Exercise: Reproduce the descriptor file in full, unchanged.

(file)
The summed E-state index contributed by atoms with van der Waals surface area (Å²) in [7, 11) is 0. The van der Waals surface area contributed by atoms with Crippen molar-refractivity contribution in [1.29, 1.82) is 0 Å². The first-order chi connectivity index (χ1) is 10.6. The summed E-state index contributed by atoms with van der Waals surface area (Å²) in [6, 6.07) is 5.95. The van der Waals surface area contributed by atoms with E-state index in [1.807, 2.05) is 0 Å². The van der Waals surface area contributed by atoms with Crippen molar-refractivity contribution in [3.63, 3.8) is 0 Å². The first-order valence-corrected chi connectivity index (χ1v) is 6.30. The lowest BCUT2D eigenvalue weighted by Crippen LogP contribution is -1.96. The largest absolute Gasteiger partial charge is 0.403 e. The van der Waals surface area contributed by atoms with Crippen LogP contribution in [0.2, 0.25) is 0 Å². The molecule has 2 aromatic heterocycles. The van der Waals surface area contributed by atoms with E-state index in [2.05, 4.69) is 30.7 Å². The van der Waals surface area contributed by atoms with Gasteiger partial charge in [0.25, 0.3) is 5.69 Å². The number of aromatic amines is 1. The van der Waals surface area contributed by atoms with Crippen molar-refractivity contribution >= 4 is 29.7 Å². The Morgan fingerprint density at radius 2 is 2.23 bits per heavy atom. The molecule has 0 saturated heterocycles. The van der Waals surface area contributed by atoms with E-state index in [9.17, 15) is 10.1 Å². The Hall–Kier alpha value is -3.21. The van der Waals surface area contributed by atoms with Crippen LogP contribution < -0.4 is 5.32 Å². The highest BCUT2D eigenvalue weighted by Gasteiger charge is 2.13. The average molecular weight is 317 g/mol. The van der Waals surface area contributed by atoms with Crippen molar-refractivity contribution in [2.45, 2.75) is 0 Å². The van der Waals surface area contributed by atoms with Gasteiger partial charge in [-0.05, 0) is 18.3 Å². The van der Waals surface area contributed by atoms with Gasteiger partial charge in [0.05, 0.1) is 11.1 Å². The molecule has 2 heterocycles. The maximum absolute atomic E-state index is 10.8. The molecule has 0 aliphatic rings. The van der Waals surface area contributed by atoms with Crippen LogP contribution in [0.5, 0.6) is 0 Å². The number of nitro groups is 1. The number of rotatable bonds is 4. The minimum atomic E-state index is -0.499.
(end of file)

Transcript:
The summed E-state index contributed by atoms with van der Waals surface area (Å²) in [7, 11) is 0. The van der Waals surface area contributed by atoms with Crippen molar-refractivity contribution in [1.29, 1.82) is 0 Å². The first-order chi connectivity index (χ1) is 10.6. The summed E-state index contributed by atoms with van der Waals surface area (Å²) in [6, 6.07) is 5.95. The van der Waals surface area contributed by atoms with E-state index in [1.807, 2.05) is 0 Å². The van der Waals surface area contributed by atoms with Crippen molar-refractivity contribution in [3.63, 3.8) is 0 Å². The first-order valence-corrected chi connectivity index (χ1v) is 6.30. The lowest BCUT2D eigenvalue weighted by Crippen LogP contribution is -1.96. The largest absolute Gasteiger partial charge is 0.403 e. The van der Waals surface area contributed by atoms with Crippen LogP contribution in [0.2, 0.25) is 0 Å². The molecule has 2 aromatic heterocycles. The van der Waals surface area contributed by atoms with E-state index in [2.05, 4.69) is 30.7 Å². The van der Waals surface area contributed by atoms with Gasteiger partial charge in [0.25, 0.3) is 5.69 Å². The number of aromatic amines is 1. The van der Waals surface area contributed by atoms with Crippen molar-refractivity contribution >= 4 is 29.7 Å². The Morgan fingerprint density at radius 2 is 2.23 bits per heavy atom. The molecule has 0 saturated heterocycles. The van der Waals surface area contributed by atoms with E-state index in [9.17, 15) is 10.1 Å². The Hall–Kier alpha value is -3.21. The van der Waals surface area contributed by atoms with Crippen LogP contribution < -0.4 is 5.32 Å². The highest BCUT2D eigenvalue weighted by Gasteiger charge is 2.13. The average molecular weight is 317 g/mol. The van der Waals surface area contributed by atoms with Crippen molar-refractivity contribution in [2.45, 2.75) is 0 Å². The van der Waals surface area contributed by atoms with Gasteiger partial charge in [-0.05, 0) is 18.3 Å². The van der Waals surface area contributed by atoms with Gasteiger partial charge in [0.05, 0.1) is 11.1 Å². The molecule has 2 heterocycles. The maximum absolute atomic E-state index is 10.8. The molecule has 0 aliphatic rings. The van der Waals surface area contributed by atoms with Crippen LogP contribution in [0.5, 0.6) is 0 Å². The number of nitro groups is 1. The number of rotatable bonds is 4. The minimum atomic E-state index is -0.499.